Carbon dating the turin shroud dating men in their 50s

Photography of the shroud by Secondo Pia in 1898 indicated that the image resembled a photographic 'negative' and represents the first modern study.

Subsequently the shroud was made available for scientific examination, first in 19 by a committee appointed by Cardinal Michele Pellegrino .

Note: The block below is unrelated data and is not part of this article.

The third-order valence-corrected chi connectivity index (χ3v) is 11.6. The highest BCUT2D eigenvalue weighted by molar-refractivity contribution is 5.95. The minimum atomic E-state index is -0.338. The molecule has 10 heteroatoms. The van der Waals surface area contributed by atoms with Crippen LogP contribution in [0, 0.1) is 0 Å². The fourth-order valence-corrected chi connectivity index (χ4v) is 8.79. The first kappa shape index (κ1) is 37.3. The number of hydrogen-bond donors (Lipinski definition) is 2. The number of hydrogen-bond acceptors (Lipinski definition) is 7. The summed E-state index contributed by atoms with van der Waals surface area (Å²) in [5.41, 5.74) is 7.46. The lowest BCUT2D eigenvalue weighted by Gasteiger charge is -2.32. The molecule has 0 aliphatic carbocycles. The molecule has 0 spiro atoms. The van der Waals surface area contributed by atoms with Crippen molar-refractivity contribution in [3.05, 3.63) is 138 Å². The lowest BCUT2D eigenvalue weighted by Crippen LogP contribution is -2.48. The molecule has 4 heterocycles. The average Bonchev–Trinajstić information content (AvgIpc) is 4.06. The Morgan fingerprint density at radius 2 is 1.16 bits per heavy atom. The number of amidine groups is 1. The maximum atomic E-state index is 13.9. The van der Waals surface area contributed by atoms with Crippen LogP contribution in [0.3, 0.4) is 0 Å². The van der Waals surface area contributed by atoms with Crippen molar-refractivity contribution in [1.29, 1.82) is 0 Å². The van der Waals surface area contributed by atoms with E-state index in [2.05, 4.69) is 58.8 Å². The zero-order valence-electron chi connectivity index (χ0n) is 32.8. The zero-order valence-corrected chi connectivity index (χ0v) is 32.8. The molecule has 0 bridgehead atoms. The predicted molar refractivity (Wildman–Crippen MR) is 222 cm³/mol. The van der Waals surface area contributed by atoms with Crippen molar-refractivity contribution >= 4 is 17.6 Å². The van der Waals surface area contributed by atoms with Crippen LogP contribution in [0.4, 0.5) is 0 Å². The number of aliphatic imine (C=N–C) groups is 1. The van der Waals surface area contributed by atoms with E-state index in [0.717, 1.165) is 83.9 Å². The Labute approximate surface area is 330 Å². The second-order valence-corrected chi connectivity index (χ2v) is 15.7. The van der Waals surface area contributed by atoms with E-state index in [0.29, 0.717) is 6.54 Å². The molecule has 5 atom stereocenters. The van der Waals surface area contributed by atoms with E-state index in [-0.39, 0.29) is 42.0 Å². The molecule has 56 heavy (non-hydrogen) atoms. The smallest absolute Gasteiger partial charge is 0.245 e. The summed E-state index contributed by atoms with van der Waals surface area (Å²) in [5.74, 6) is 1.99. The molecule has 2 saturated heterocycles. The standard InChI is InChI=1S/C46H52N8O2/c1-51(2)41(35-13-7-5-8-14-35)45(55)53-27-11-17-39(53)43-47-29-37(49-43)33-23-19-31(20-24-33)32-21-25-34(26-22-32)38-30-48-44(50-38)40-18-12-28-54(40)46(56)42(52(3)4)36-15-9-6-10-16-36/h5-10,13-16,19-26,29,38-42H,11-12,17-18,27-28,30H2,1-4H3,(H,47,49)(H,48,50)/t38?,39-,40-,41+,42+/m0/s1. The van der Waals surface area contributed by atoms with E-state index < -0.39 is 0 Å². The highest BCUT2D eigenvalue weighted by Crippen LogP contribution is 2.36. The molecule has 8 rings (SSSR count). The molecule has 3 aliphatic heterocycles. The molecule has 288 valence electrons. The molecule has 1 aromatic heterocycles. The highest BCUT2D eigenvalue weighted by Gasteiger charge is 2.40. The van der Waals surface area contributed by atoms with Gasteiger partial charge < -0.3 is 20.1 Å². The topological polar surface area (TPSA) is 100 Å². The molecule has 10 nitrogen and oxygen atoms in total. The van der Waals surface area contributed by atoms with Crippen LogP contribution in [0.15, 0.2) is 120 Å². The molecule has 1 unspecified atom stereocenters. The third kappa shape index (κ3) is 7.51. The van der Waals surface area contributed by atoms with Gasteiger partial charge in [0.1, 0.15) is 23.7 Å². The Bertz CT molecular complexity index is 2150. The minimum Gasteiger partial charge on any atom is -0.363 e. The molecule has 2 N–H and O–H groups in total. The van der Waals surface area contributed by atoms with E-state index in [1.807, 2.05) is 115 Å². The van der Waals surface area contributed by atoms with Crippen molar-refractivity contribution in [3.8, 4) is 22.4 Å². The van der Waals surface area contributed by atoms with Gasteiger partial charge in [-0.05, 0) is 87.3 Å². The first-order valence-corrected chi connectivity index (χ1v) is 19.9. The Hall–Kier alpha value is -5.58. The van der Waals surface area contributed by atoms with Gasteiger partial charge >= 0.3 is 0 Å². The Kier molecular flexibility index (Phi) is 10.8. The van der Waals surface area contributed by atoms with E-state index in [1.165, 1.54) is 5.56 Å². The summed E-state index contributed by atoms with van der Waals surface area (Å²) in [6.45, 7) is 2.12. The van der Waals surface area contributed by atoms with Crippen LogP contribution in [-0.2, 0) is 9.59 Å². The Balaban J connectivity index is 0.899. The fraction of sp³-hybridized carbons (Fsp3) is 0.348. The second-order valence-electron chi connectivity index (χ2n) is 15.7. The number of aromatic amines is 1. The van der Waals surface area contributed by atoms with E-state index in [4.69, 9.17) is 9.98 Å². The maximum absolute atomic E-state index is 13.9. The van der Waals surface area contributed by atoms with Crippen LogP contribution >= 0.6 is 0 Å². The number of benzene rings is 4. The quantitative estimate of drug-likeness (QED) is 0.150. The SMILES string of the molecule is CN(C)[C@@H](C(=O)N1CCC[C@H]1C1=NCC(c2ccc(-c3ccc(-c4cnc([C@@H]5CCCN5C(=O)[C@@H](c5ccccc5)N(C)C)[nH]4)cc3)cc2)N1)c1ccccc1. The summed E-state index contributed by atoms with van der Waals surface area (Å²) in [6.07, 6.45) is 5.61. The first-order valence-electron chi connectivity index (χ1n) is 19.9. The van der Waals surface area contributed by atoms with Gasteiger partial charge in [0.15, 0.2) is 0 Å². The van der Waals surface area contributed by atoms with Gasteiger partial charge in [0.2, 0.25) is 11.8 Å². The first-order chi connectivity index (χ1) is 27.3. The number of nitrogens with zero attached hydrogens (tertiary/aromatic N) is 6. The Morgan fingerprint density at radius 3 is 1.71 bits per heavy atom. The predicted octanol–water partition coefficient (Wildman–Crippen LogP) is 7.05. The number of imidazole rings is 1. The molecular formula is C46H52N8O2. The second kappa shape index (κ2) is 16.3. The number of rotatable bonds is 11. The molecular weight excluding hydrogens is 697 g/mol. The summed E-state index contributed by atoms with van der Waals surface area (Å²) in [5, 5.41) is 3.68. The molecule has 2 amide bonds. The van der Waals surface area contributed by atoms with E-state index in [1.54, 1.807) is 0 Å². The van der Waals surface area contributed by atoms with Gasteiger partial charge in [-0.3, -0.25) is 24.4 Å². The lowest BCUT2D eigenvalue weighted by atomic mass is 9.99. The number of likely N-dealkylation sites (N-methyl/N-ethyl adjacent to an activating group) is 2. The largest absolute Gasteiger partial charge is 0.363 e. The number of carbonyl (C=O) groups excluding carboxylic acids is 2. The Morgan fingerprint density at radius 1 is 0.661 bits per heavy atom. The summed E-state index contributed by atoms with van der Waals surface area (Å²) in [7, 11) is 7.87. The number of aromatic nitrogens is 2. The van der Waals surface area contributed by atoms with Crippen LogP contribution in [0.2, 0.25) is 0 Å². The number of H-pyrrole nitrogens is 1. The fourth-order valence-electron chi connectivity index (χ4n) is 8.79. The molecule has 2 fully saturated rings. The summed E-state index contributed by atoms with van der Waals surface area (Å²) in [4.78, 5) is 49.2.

The development in the 1970s of new techniques for radio-carbon dating, which required much lower quantities of source material, prompted the Catholic Church to found the Shroud of Turin Research Project (S. Also present were Cardinal Ballestrero, four priests, archdiocese spokesperson Luigi Gonella, photographers, a camera operator, Michael Tite of the British Museum and the labs' representatives.The Shroud of Turin is much older than suggested by radiocarbon dating carried out in the 1980s, according to a new study in a peer-reviewed journal.A research paper published in Thermochimica Acta suggests the shroud is between 1,300 and 3,000 years old.However, no plausible explanation has been offered for the source of the radiation.Now Carpinteri’s team have hypothesized that high-frequency pressure waves generated in the Earth’s crust during earthquakes are the source of such neutron emissions.